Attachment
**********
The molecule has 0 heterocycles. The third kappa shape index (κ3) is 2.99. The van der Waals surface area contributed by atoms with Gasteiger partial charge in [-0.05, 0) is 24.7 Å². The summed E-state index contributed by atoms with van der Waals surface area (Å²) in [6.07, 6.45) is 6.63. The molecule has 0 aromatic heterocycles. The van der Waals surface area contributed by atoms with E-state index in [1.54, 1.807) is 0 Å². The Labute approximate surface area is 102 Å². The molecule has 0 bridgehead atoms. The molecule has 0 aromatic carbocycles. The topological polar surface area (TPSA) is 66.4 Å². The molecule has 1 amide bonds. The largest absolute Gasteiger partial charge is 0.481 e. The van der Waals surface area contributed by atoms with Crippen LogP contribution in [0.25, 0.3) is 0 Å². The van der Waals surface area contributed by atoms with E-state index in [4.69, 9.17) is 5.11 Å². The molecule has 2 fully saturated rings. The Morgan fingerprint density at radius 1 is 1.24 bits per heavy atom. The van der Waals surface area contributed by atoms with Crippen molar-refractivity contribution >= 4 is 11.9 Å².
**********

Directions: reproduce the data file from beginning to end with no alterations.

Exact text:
The molecule has 0 heterocycles. The third kappa shape index (κ3) is 2.99. The van der Waals surface area contributed by atoms with Gasteiger partial charge in [-0.05, 0) is 24.7 Å². The summed E-state index contributed by atoms with van der Waals surface area (Å²) in [6.07, 6.45) is 6.63. The molecule has 0 aromatic heterocycles. The van der Waals surface area contributed by atoms with E-state index in [1.54, 1.807) is 0 Å². The Labute approximate surface area is 102 Å². The molecule has 0 bridgehead atoms. The molecule has 0 aromatic carbocycles. The topological polar surface area (TPSA) is 66.4 Å². The molecule has 1 amide bonds. The largest absolute Gasteiger partial charge is 0.481 e. The van der Waals surface area contributed by atoms with Crippen LogP contribution in [0.25, 0.3) is 0 Å². The van der Waals surface area contributed by atoms with E-state index in [4.69, 9.17) is 5.11 Å². The molecule has 2 fully saturated rings. The Morgan fingerprint density at radius 1 is 1.24 bits per heavy atom. The van der Waals surface area contributed by atoms with Crippen molar-refractivity contribution >= 4 is 11.9 Å².